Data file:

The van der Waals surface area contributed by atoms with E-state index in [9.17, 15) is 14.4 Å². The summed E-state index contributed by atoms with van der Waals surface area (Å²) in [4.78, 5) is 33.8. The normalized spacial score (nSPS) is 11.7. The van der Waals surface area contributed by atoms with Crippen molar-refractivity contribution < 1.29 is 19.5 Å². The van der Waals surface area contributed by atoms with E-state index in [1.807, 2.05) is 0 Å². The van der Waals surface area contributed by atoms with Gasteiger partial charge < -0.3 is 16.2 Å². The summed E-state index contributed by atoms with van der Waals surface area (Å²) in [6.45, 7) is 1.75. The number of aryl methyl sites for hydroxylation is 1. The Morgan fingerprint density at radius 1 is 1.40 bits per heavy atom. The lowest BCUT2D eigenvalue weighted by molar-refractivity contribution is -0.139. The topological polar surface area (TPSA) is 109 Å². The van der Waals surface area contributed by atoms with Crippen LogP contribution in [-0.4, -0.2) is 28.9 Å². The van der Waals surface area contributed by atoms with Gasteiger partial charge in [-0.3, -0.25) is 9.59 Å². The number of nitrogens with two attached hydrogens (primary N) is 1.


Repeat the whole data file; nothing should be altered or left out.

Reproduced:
The van der Waals surface area contributed by atoms with E-state index in [9.17, 15) is 14.4 Å². The summed E-state index contributed by atoms with van der Waals surface area (Å²) in [4.78, 5) is 33.8. The normalized spacial score (nSPS) is 11.7. The van der Waals surface area contributed by atoms with Crippen molar-refractivity contribution < 1.29 is 19.5 Å². The van der Waals surface area contributed by atoms with E-state index in [1.807, 2.05) is 0 Å². The van der Waals surface area contributed by atoms with Gasteiger partial charge < -0.3 is 16.2 Å². The summed E-state index contributed by atoms with van der Waals surface area (Å²) in [6.45, 7) is 1.75. The number of aryl methyl sites for hydroxylation is 1. The Morgan fingerprint density at radius 1 is 1.40 bits per heavy atom. The lowest BCUT2D eigenvalue weighted by molar-refractivity contribution is -0.139. The topological polar surface area (TPSA) is 109 Å². The van der Waals surface area contributed by atoms with Crippen LogP contribution in [-0.4, -0.2) is 28.9 Å². The van der Waals surface area contributed by atoms with Gasteiger partial charge in [-0.3, -0.25) is 9.59 Å². The number of nitrogens with two attached hydrogens (primary N) is 1.